• Emily Vogel’s poetry has been published widely, most recently in New York Quarterly, The Comstock Review, The Paterson Literary Review, and The Journal of New Jersey Poets. She has published three chapbooks: Footnotes for a Love Letter (Foothills, 2008), An Intimate Acquaintance (Pudding House, 2009), and Elucidation Through Darkness (Split Oak Press, 2010). The Philosopher’s Wife, a full-length collection, was published in 2011 (Chester River Press), and a chapbook, Still Life With Man, (Finishing Line Press, 2012). She is the poetry editor of the online journal Ragazine, and teaches expository and creative writing at SUNY Oneonta and Hartwick College.
  • Jamie DeAngelo teaches art history in Austin, TX. She enjoys learning about the history of industrialization and trade and believes firmly in the important role of museums in public education.
  • Levi is a poet from Wyoming who got his MFA at NYU and has spent time
    as a teaching artist in the Bronx and Manhattan. He is a co-founder of
    the online literary journal Paperbag magazine, and has made himself
    useful to Ugly Duckling Presse and Brooklyn Rail/Black Square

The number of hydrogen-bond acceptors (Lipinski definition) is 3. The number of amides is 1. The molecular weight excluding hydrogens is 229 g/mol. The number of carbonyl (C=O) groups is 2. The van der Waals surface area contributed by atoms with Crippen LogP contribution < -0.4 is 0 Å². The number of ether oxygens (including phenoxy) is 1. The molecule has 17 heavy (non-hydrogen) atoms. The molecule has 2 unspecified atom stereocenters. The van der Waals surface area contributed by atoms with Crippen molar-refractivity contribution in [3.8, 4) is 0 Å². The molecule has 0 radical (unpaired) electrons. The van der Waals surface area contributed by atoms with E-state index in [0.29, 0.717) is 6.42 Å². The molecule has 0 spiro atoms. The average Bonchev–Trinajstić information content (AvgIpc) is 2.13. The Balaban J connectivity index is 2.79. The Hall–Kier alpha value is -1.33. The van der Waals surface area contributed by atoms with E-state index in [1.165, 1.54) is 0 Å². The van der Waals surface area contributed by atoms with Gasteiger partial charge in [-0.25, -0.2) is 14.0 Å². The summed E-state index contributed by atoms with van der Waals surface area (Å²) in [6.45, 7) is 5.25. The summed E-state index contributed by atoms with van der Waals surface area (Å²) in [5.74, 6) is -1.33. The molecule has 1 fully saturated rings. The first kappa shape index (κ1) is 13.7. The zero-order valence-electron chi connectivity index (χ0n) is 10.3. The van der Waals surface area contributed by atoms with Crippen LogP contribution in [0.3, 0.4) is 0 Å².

Editions. He is currently employed in the Journals division at MIT
    Press and can be found squatting online at
    http://www.dangerhazzard.com
  • Sarah Eggers is a poet, visual artist and teacher currently living in Los Angeles.
  • Adam Pellegrini is currently finishing his MFA in poetry at UMD, College Park, where he also teaches freshman composition. He lives in Washington, DC.
  • Michael Foldes is the Poem of the Week editor for January 2011. He is founder and managing editor of Ragazine.CC, the online magazine of art, information & entertainment. He has a degree in anthropology from The Ohio State University, worked as an editor, columnist and publisher of magazines, newspapers and chapbooks, and currently works in the electronics industry. He commutes between metro New York and a home upstate.
  • Eric Kocher lives in Houston, TX where he is–any day now–going to finish his MFA. He has work forthcoming in Boston Review, DIAGRAM, Catch Up, The Offending Adam, Octopus, and Toad. Starting in June, he will be the writer-in-residence for Hub-Bub in Spartanburg, South Carolina.